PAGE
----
"This isn't because we regard ourselves as being above the law or because we don’t think the safety of children is supremely important — we do. But we don't accept that safeguarding and the seal are mutually exclusive. Nor that we believe that abolishing the seal will make children any safer. In some circumstances it may even make them less safe," Coleridge told a press conference.
The church has reportedly accepted 98 percent of the commission's recommendations except breaking the confessional seal.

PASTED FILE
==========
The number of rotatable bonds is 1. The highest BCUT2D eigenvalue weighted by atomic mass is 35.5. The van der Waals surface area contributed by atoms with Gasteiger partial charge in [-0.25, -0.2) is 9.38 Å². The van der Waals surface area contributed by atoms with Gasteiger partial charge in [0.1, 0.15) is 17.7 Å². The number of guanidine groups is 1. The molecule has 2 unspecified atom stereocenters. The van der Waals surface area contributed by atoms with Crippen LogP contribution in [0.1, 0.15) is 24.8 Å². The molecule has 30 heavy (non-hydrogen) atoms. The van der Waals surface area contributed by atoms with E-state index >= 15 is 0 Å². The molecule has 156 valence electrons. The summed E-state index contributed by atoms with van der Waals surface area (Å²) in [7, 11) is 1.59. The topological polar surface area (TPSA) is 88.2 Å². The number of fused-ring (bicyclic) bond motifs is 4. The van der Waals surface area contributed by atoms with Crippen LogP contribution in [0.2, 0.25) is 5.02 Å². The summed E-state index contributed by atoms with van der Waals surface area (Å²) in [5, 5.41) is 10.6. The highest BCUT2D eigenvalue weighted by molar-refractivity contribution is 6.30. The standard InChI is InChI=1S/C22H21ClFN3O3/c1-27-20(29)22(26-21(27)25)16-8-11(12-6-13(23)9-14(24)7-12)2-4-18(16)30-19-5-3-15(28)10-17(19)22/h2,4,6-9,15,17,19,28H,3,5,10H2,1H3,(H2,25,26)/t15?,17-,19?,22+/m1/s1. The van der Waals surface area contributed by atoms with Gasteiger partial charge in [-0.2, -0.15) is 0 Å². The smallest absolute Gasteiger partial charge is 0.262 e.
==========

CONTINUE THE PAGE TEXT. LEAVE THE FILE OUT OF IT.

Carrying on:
The royal commission's report was based on over 50 child abuse-related case studies at public hearings between September 2013 and March 2017.
In late July, Pope Francis accepted the resignation of Australian Archbishop Philip Wilson of Adelaide, who was found guilty of covering up a priest's sexual abuse of minors in the 1970s.